We filter the justification, defenses, words of State officials as they weave a pattern that shows their actions are lawful, correct and in the interest of the State and its citizens. Orwell taught that writers had a duty to challenge these State manufactured patterns, deconstruct them, and offer original, alternative patterns. You can read volumes of Internet commentary taking this road about the official actions of the State in pursuing Aaron Swartz.
The best writers communicate an essence of insight, meaning and purpose. They distinguish between intuition and rationale, objective evidence. To use Daniel Kahneman’s distinction, one is automatic, lazy thinking and the other is slow, deliberate thinking. They are connected. The lattice of biases that we all have ultimately shape and distort the way we think about reality.
The best books embody the way people think and feel. A good novel or short story hits an emotional chord in the reader that seems true.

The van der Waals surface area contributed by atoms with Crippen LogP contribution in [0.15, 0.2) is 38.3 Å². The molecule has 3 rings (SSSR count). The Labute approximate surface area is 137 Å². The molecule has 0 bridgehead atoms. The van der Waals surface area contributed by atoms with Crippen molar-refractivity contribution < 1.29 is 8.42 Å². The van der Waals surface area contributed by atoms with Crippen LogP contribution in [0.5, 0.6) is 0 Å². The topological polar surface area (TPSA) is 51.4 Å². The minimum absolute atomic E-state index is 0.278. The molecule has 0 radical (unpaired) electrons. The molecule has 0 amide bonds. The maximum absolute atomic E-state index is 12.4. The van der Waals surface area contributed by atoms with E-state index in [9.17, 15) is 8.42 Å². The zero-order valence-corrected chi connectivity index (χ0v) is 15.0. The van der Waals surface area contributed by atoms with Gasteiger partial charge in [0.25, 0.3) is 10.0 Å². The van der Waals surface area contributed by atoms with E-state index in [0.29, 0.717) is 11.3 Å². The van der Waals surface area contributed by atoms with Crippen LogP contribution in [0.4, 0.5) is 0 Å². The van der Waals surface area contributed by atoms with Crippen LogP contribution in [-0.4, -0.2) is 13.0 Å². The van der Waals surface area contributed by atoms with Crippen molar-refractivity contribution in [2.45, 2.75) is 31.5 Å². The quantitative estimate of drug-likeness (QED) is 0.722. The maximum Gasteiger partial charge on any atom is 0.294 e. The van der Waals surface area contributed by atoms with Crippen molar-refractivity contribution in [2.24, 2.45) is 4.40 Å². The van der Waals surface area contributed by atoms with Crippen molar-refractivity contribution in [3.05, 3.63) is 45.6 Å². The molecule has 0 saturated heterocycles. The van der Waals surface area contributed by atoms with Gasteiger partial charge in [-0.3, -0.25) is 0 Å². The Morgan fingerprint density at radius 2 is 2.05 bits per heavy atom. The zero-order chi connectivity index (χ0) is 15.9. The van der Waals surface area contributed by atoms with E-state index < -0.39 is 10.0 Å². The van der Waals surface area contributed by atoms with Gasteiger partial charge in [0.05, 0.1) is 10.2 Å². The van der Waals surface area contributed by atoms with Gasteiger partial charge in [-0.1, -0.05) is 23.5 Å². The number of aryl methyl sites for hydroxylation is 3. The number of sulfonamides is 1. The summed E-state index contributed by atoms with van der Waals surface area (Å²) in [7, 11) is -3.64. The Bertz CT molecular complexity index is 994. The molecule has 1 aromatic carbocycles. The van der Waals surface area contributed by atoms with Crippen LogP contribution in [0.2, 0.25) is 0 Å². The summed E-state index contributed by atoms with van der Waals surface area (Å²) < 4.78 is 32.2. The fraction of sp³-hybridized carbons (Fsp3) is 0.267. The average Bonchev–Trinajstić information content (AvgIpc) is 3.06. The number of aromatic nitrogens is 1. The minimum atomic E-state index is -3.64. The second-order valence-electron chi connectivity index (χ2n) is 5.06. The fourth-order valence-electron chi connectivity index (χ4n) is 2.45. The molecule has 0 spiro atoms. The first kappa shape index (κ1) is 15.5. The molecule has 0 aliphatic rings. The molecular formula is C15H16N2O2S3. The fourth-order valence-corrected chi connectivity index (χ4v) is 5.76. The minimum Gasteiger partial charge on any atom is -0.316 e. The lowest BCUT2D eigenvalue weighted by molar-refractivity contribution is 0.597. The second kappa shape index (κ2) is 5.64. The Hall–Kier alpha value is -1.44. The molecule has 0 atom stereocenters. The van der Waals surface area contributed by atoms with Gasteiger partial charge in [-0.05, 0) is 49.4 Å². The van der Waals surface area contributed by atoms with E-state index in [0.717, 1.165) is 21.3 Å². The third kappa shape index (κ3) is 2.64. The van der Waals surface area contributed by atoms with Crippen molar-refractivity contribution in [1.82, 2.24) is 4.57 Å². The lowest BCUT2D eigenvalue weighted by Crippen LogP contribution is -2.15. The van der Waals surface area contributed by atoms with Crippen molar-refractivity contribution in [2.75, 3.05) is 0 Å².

The best books reflect emotional attitudes as people bumped up against the reality found inside the context where we live. The emotions we find floating above us include: Anger, hostility, envy, suspicion, jealousy, suspicion and deception.
Crime novels embrace these negative emotions and fine-tune them into stories where characters seek to escape their context, their destiny, or their moment in history. No matter how fast you write, the book is much slower than the click of a camera shutter, and even at that speed there is a transformation captured and the reality that follows that moment.
Orwell wrote that authors have four reasons or motives to write:
- Sheer egoism. The desire to appear clever, talked about, remembered after death. The great mass of people are far less selfish than writers. Serious authors are vain and self-centered.
- Aesthetic enthusiasm. Perception of beauty in the patterns found in the exterior word and converted into prose. The firmness of good prose, the rhythm of a good story that carries you along.
- Historical impulse. To see things as they are outside of the filters, biases and prejudices that every context presents as barriers to truth.
- Political purpose. To use words to push the world in a certain direction—to shape or alter people’s idea of the kind of society we live in and whether that society is fundamentally just and fair.